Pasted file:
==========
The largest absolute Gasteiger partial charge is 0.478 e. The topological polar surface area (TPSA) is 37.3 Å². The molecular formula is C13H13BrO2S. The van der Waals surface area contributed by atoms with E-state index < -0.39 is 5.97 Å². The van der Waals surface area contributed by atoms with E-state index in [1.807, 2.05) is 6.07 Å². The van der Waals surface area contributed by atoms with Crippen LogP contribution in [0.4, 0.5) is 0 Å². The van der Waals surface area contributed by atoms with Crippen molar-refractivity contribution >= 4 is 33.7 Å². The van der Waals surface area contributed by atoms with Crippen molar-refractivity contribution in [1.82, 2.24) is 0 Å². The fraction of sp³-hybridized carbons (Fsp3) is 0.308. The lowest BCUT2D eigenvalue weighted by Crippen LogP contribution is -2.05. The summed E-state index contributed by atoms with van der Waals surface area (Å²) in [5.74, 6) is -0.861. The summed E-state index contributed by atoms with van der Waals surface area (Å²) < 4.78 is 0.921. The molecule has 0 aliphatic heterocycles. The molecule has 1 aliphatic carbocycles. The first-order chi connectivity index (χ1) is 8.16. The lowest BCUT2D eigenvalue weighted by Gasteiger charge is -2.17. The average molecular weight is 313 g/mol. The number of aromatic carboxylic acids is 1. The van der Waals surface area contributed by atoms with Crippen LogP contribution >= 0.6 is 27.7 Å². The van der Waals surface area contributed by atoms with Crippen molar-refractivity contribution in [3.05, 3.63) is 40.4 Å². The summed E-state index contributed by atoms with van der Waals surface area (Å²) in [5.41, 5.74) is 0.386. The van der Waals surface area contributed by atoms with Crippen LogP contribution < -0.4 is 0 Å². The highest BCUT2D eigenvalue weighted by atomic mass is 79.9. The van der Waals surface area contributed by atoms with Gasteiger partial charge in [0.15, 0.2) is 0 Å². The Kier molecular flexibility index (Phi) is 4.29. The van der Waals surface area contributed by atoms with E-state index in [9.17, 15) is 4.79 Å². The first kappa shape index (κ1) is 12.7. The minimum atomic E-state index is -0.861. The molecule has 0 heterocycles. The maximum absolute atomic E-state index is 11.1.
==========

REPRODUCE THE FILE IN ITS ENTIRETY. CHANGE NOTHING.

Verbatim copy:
The largest absolute Gasteiger partial charge is 0.478 e. The topological polar surface area (TPSA) is 37.3 Å². The molecular formula is C13H13BrO2S. The van der Waals surface area contributed by atoms with E-state index < -0.39 is 5.97 Å². The van der Waals surface area contributed by atoms with E-state index in [1.807, 2.05) is 6.07 Å². The van der Waals surface area contributed by atoms with Crippen LogP contribution in [0.4, 0.5) is 0 Å². The van der Waals surface area contributed by atoms with Crippen molar-refractivity contribution >= 4 is 33.7 Å². The van der Waals surface area contributed by atoms with Crippen molar-refractivity contribution in [1.82, 2.24) is 0 Å². The fraction of sp³-hybridized carbons (Fsp3) is 0.308. The lowest BCUT2D eigenvalue weighted by Crippen LogP contribution is -2.05. The summed E-state index contributed by atoms with van der Waals surface area (Å²) in [5.74, 6) is -0.861. The summed E-state index contributed by atoms with van der Waals surface area (Å²) < 4.78 is 0.921. The molecule has 0 aliphatic heterocycles. The molecule has 1 aliphatic carbocycles. The first-order chi connectivity index (χ1) is 8.16. The lowest BCUT2D eigenvalue weighted by Gasteiger charge is -2.17. The average molecular weight is 313 g/mol. The number of aromatic carboxylic acids is 1. The van der Waals surface area contributed by atoms with Crippen LogP contribution >= 0.6 is 27.7 Å². The van der Waals surface area contributed by atoms with Crippen molar-refractivity contribution in [3.05, 3.63) is 40.4 Å². The summed E-state index contributed by atoms with van der Waals surface area (Å²) in [5.41, 5.74) is 0.386. The van der Waals surface area contributed by atoms with Crippen LogP contribution < -0.4 is 0 Å². The highest BCUT2D eigenvalue weighted by atomic mass is 79.9. The van der Waals surface area contributed by atoms with Gasteiger partial charge in [0.15, 0.2) is 0 Å². The Kier molecular flexibility index (Phi) is 4.29. The van der Waals surface area contributed by atoms with E-state index in [9.17, 15) is 4.79 Å². The first kappa shape index (κ1) is 12.7. The minimum atomic E-state index is -0.861. The molecule has 0 heterocycles. The maximum absolute atomic E-state index is 11.1.